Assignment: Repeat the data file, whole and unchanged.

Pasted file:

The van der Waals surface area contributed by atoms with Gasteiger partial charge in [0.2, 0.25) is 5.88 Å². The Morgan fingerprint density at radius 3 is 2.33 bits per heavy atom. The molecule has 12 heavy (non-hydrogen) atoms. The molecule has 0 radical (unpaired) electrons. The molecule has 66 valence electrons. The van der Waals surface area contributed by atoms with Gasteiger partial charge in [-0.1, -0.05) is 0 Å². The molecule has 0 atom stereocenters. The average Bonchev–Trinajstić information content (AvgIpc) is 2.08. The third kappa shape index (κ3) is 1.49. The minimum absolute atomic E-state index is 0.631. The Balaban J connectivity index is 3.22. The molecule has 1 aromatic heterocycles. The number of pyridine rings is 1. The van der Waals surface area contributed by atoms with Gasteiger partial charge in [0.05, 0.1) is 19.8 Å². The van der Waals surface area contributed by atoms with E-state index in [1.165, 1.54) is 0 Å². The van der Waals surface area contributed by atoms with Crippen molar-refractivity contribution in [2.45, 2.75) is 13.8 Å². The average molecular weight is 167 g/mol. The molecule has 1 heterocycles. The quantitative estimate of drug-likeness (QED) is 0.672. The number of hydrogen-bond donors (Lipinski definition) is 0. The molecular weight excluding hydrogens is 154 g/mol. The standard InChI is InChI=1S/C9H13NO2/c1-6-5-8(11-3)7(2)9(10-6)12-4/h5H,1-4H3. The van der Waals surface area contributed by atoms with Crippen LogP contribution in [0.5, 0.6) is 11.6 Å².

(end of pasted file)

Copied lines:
The van der Waals surface area contributed by atoms with Gasteiger partial charge in [0.2, 0.25) is 5.88 Å². The Morgan fingerprint density at radius 3 is 2.33 bits per heavy atom. The molecule has 12 heavy (non-hydrogen) atoms. The molecule has 0 radical (unpaired) electrons. The molecule has 66 valence electrons. The van der Waals surface area contributed by atoms with Gasteiger partial charge in [-0.1, -0.05) is 0 Å². The molecule has 0 atom stereocenters. The average Bonchev–Trinajstić information content (AvgIpc) is 2.08. The third kappa shape index (κ3) is 1.49. The minimum absolute atomic E-state index is 0.631. The Balaban J connectivity index is 3.22. The molecule has 1 aromatic heterocycles. The number of pyridine rings is 1. The van der Waals surface area contributed by atoms with Gasteiger partial charge in [0.05, 0.1) is 19.8 Å². The van der Waals surface area contributed by atoms with E-state index in [1.165, 1.54) is 0 Å². The van der Waals surface area contributed by atoms with Crippen molar-refractivity contribution in [2.45, 2.75) is 13.8 Å². The average molecular weight is 167 g/mol. The molecule has 1 heterocycles. The quantitative estimate of drug-likeness (QED) is 0.672. The number of hydrogen-bond donors (Lipinski definition) is 0. The molecular weight excluding hydrogens is 154 g/mol. The standard InChI is InChI=1S/C9H13NO2/c1-6-5-8(11-3)7(2)9(10-6)12-4/h5H,1-4H3. The van der Waals surface area contributed by atoms with Crippen LogP contribution in [0.5, 0.6) is 11.6 Å².